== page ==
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Japan’s payment paradox

A new report from payment consultancy Aite Group states that despite Japan being viewed as one of the most advanced payments nations in the world, it remains a cash-intensive society.

Aite

Aite has pointed to Japan’s payment paradox

Japan has had mobile payments since 2004, with thousands of contactless POS terminals deployed in its transit systems, and terminals gracing nearly 50,000 retail locations across the country.

Based on Aite Group interviews of and discussions with more than 50 bankers, consultants, and retailers in Japan, Aite’s new report, “Japan: A Payments Paradox”, explores the Japanese payments infrastructure and compares it with the US payment system and global payment initiatives. It also describes the challenges that Japan faces in integrating its sophisticated, yet isolated, payment system with the rest of the world.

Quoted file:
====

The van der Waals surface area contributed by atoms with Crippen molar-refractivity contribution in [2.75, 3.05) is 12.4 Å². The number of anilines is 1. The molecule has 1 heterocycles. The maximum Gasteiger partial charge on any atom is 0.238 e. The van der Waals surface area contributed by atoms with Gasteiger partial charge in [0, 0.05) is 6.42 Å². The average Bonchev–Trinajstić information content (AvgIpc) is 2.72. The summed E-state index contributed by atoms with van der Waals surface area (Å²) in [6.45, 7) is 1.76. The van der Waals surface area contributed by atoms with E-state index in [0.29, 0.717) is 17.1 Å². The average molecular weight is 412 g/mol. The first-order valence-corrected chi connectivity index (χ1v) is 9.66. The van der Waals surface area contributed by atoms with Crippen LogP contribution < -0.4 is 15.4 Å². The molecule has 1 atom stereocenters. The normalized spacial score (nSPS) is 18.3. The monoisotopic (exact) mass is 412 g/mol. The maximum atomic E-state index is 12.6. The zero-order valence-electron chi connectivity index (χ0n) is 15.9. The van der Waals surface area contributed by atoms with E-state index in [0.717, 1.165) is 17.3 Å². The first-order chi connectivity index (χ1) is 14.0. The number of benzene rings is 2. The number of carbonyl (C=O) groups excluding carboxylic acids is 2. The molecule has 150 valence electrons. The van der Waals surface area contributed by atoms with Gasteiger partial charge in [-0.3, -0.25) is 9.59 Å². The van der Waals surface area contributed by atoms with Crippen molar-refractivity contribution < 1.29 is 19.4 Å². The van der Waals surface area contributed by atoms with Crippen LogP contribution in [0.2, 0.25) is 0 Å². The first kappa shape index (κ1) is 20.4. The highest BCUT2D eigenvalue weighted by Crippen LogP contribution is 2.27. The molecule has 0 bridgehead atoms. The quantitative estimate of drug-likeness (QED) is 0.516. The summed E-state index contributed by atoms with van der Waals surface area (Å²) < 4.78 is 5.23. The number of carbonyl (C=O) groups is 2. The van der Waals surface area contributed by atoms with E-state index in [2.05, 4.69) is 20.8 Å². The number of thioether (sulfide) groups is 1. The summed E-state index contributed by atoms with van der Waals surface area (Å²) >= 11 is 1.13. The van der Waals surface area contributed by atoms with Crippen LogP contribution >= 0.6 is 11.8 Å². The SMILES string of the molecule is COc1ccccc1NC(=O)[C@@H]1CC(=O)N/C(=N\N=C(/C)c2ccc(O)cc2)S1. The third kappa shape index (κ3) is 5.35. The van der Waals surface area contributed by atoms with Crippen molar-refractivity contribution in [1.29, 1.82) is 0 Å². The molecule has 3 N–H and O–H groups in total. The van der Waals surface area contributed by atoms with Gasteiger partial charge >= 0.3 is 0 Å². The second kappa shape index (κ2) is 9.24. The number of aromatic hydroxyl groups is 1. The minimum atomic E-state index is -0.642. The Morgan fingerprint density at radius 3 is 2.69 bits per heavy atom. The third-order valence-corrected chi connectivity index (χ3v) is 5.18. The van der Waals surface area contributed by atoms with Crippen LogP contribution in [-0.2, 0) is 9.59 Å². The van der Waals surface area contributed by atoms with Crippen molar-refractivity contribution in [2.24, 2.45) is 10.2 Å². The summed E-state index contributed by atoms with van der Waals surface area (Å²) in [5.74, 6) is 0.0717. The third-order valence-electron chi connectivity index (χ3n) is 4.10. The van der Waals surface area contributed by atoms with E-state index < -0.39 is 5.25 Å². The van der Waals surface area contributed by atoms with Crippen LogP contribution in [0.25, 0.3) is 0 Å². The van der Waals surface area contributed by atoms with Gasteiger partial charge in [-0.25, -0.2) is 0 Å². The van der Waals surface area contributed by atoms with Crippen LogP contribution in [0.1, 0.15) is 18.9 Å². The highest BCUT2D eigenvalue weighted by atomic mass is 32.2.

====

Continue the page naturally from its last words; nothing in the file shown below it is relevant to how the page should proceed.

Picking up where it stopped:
“Japan will not evolve the same way as other developed markets. Its cash-based economy poses challenges for card networks attempting to penetrate the market as well as for bankers working to expand the Japanese economy globally,” says Thad Peterson, Aite Group retail banking and payments senior analyst and author of the report. “Any organisation thinking of entering the Japanese market needs to understand the difference between Japanese payment behaviour and behaviour in other markets, optimally well before the Tokyo-bound 2020 Summer Olympics.”

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